Wednesday, 27 October 2010

Interview with Nick Kaplony




It is a pleasure to interview Nick Kaplony, a freelance curator, practicing artist and education officer at Battersea's Pump House Gallery. He is also the programme coordinator of Artquest.

Untitled (Siren) © Debbie Lawson
Kaplony is curator of the forthcoming exhibition at Core Gallery 'Psychometry', an exhibition of works by 12 contemporary artists that channel and manifest the intangible and invisible through their work. The exhibition takes its title from a practice employed by psychics and mediums, whereby past events and personal histories are divined through physical contact with an object.

I talk to him to find out his motivations on contemporary curating, more about the forthcoming show, and his recent developments within his work. 





October >>




CP: Can you tell us about the forthcoming show at Core Gallery ‘Psychometry’?


 Monkey No 6 © Peter Jones, 2007, 30.5cm x 25.5cm, oil on linen



NK: Psychometry is a group show that takes it title from a practice undertaken by spiritualists and psychics that allows them to ‘read’ the intangible attributes of an object by touching it, such as its history, or the history and emotions of the previous owner. It’s looking at artists who can be said to do a similar thing with their practice: Making intangible and invisible ideas associated with their subject and the materials they’re working with manifest and visible.




There are twelve artists including myself involved in this show Claire Haddon, Peter Jones, Sean Langton, Debbie Lawson, Sophie Molins, Michaela Nettell and Tom Simmons, Richard Paul, Helen Pynor, Melanie Stidolph, Karen Stripp. All with very different approaches.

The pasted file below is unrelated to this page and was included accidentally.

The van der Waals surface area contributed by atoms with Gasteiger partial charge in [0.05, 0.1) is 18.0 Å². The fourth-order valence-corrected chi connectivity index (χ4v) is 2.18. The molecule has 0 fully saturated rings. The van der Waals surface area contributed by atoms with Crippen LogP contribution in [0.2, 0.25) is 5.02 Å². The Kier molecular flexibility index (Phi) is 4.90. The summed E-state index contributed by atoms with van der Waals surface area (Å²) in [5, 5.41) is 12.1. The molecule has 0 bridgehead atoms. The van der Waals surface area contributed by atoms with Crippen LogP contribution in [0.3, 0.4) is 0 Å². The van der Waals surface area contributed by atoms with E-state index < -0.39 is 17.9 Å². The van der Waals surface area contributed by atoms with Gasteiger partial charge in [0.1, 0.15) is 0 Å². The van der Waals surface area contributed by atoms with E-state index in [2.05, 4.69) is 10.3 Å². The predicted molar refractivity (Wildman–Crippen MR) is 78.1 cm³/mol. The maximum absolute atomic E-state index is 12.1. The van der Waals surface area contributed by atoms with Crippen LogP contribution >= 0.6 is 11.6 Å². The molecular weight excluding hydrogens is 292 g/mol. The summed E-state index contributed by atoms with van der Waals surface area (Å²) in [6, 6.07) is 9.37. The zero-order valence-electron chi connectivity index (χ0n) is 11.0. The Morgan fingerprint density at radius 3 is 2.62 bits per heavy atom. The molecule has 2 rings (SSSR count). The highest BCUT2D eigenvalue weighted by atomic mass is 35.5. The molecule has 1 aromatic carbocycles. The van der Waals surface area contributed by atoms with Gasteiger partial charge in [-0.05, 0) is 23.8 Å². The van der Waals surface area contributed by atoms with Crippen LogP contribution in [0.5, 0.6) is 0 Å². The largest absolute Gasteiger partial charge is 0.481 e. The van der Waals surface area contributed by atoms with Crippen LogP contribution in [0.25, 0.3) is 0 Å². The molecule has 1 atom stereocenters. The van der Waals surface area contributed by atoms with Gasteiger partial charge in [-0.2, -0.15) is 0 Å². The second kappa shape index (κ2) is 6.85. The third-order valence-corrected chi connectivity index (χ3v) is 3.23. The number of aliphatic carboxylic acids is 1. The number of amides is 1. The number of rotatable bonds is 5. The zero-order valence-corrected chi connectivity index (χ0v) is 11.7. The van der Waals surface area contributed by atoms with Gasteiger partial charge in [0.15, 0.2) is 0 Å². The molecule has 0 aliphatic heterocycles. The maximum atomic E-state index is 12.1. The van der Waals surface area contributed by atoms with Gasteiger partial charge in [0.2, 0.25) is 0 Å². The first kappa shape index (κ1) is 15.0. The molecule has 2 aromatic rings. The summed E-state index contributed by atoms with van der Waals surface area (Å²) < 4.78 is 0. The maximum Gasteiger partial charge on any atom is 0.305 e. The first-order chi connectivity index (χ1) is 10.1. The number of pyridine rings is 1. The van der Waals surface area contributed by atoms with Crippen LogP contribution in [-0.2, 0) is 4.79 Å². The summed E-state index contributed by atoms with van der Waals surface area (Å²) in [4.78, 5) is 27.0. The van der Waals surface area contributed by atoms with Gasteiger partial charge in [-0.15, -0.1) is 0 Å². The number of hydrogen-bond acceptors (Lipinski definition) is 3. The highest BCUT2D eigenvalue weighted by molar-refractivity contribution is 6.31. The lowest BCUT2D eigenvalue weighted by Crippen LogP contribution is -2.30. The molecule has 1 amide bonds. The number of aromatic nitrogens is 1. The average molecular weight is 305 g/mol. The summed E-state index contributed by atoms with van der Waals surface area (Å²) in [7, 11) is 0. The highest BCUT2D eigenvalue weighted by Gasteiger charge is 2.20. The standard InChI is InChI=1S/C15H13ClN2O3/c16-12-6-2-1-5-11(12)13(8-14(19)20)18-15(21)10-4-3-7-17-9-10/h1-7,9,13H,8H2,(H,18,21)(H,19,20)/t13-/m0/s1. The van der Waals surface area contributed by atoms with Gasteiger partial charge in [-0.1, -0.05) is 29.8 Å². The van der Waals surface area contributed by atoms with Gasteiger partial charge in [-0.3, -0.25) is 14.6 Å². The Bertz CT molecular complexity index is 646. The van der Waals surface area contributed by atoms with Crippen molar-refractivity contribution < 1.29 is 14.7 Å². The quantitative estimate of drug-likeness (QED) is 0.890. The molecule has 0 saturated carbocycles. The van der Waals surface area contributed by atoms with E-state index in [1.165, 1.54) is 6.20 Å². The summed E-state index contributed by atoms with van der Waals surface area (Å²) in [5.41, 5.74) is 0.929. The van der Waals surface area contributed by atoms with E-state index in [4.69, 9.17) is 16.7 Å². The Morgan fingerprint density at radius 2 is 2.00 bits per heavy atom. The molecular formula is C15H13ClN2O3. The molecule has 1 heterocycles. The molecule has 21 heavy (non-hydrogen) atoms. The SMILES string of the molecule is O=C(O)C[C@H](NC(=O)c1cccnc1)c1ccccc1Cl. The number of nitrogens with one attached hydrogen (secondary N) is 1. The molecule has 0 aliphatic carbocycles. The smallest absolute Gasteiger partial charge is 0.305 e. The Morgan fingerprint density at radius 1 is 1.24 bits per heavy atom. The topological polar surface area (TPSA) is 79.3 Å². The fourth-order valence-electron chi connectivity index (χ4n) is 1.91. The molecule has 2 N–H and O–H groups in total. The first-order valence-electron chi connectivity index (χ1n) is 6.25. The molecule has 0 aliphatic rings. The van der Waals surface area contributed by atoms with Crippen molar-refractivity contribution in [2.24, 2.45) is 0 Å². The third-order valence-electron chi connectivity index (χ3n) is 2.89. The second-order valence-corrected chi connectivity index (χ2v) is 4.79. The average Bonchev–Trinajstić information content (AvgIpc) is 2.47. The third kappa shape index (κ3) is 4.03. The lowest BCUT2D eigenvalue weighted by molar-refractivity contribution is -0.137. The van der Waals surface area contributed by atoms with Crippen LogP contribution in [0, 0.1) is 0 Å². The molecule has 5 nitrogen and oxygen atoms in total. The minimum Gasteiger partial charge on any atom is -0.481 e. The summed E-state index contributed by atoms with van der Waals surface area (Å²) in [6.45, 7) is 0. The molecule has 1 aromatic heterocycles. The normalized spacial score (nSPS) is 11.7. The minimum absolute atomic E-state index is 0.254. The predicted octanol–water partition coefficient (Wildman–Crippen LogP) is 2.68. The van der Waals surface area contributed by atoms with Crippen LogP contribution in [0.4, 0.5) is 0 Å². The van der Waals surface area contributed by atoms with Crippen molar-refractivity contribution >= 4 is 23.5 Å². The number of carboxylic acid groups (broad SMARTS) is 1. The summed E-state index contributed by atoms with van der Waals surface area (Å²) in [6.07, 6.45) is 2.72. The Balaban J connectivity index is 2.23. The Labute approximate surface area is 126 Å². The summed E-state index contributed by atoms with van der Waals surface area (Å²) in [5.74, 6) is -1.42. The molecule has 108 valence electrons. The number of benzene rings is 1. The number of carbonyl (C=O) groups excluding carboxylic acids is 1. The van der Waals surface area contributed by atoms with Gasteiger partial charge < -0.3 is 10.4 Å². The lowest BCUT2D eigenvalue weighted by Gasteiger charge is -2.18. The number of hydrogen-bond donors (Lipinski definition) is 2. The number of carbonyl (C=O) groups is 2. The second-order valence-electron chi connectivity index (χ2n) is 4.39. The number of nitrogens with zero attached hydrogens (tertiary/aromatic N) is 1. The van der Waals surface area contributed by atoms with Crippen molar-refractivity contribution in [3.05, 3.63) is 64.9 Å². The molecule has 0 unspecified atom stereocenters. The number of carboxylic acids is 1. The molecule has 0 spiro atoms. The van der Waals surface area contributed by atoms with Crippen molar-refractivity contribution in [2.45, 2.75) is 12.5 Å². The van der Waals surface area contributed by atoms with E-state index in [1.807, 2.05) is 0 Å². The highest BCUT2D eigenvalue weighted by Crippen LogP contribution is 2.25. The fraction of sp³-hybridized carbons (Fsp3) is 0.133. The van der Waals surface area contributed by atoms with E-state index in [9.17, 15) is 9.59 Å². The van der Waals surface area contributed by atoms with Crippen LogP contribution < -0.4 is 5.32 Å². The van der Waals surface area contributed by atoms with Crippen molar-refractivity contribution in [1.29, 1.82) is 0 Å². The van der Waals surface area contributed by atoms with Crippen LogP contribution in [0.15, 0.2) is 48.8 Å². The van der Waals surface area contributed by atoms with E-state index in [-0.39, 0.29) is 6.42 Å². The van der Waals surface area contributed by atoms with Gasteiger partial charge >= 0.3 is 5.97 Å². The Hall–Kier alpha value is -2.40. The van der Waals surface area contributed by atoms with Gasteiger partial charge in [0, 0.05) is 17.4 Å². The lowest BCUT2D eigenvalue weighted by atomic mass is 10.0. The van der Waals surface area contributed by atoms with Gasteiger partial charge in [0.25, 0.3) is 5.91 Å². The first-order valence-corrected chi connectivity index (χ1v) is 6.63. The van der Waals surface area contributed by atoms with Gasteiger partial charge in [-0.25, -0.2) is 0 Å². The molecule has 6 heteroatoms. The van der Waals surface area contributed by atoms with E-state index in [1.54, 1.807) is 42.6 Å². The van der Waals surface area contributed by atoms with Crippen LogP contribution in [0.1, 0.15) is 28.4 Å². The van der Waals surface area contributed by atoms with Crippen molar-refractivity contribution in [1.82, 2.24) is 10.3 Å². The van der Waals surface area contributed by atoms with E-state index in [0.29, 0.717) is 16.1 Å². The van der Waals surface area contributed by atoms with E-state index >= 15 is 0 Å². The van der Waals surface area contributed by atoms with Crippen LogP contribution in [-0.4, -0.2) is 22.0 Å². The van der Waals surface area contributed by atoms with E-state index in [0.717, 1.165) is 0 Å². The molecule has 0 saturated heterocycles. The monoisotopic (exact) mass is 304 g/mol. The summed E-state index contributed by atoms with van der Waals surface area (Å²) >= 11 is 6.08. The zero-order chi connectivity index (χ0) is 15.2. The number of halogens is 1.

Jungtis © Michaela Nettell and Tom Simmons, May 2008
To give you a flavour of some of the sort of thing to expect: Debbie Lawson’s carpet sculptures and furniture installations which take gallery visitors on a psychological journey through domestic space, where everyday things are eerily animated and the very fabric of the interior comes to life. Peter Jone’s paints meticulous portraits of old toy monkeys. The wear and tear of their history animates their features and imbues them with character and life. Richard Paul immaculately photographs seemingly disparate objects. The photographs are at once detached, poetic and evocative, the pairing of objects suggests not only a relationship between them but an overarching significance that is greater than the sum of its parts.


Range © Richard Paul


CP: You were recently involved in the judging panel of London Art Award 2010 that was part of the London Fringe Festival.? You said: ‘I see it as the Fringe Festival’s role to help discover hidden gems.’ What did the festival unearth and what were the highlights of the selected works?

NK:
Well it’s the first year of the festival, so it’s really just the tip of the iceberg, but it’s already showed up the vast diversity of practice being undertaken. There are some impressive developments in painting particularly this year.

CP: You were involved in the Slowfall projects, an artist-led collective that held the aim of ‘creating local and international exhibitions of art in unconventional venues’. How important is the ‘space’ when considering the curation of a show?

NK:
There are many different approaches to curating and putting an exhibition together. I enjoy working on exhibitions where the work has some kind of relationship to the space its being shown in. Particularly when exhibitions are put on in locations or buildings with a rich history of strong identity of their own. It’s a wasted opportunity to ignore that I think.

Installation shot from 'Ringing'. Exhibition in St Augustine's Tower,  2003 © Nick Kaplony


CP: The collaborative process has become a growing interest within contemporary curating, with exhibitions such as ‘Indian Highway’ at Serpentine Gallery, 2008 and Subversive Practices at W├╝rttembergischer Kunstverein Stuttgart, 2009. What is that excites you about the polyphonic voice within the exhibition process?

NK:
One thing to say is that I think curating is (ideally) a collaborative process even with only one curator involved, where the curator is collaborating with the artists they are working with. When a group takes on the task of curating much of what excites me about it can be said to be true of collaboration in any process: If its goes well several points of view bringing unexpected results, greater than the sum of its parts. There’s also a relinquishing of control which is liberating.
Vigour Mortis © Jock Mooney, Exquisite Corpse Exhibition


© David Raymond Conroy, Exquisite Corpse Exhibition